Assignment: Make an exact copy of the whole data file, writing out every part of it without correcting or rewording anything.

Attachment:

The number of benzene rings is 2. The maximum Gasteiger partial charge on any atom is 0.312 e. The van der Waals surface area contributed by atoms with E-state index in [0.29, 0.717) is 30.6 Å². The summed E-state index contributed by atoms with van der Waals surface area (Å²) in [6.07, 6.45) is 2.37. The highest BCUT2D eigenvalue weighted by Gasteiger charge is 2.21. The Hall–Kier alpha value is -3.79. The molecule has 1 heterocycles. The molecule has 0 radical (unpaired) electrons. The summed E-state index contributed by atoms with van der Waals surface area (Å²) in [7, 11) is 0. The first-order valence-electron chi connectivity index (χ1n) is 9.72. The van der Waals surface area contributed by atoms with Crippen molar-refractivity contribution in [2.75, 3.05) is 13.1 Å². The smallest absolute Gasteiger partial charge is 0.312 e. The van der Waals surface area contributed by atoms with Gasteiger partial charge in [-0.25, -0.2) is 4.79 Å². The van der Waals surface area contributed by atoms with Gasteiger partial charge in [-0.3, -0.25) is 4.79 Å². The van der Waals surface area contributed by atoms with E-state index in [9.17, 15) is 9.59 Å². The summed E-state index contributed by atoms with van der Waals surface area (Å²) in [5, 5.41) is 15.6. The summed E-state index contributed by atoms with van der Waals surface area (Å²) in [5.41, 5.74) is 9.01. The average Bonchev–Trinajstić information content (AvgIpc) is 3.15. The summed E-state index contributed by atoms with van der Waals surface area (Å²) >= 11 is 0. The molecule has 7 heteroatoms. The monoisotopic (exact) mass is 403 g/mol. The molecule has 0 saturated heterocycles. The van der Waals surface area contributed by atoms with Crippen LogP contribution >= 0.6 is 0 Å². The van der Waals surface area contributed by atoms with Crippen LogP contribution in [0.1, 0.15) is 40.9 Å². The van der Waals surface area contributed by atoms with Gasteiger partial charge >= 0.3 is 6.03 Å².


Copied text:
The number of benzene rings is 2. The maximum Gasteiger partial charge on any atom is 0.312 e. The van der Waals surface area contributed by atoms with E-state index in [0.29, 0.717) is 30.6 Å². The summed E-state index contributed by atoms with van der Waals surface area (Å²) in [6.07, 6.45) is 2.37. The highest BCUT2D eigenvalue weighted by Gasteiger charge is 2.21. The Hall–Kier alpha value is -3.79. The molecule has 1 heterocycles. The molecule has 0 radical (unpaired) electrons. The summed E-state index contributed by atoms with van der Waals surface area (Å²) in [7, 11) is 0. The first-order valence-electron chi connectivity index (χ1n) is 9.72. The van der Waals surface area contributed by atoms with Crippen molar-refractivity contribution in [2.75, 3.05) is 13.1 Å². The smallest absolute Gasteiger partial charge is 0.312 e. The van der Waals surface area contributed by atoms with Gasteiger partial charge in [-0.25, -0.2) is 4.79 Å². The van der Waals surface area contributed by atoms with Gasteiger partial charge in [-0.3, -0.25) is 4.79 Å². The van der Waals surface area contributed by atoms with E-state index in [9.17, 15) is 9.59 Å². The summed E-state index contributed by atoms with van der Waals surface area (Å²) in [5, 5.41) is 15.6. The summed E-state index contributed by atoms with van der Waals surface area (Å²) in [5.41, 5.74) is 9.01. The average Bonchev–Trinajstić information content (AvgIpc) is 3.15. The summed E-state index contributed by atoms with van der Waals surface area (Å²) >= 11 is 0. The molecule has 7 heteroatoms. The monoisotopic (exact) mass is 403 g/mol. The molecule has 0 saturated heterocycles. The van der Waals surface area contributed by atoms with Crippen LogP contribution >= 0.6 is 0 Å². The van der Waals surface area contributed by atoms with Crippen LogP contribution in [0.1, 0.15) is 40.9 Å². The van der Waals surface area contributed by atoms with Gasteiger partial charge >= 0.3 is 6.03 Å².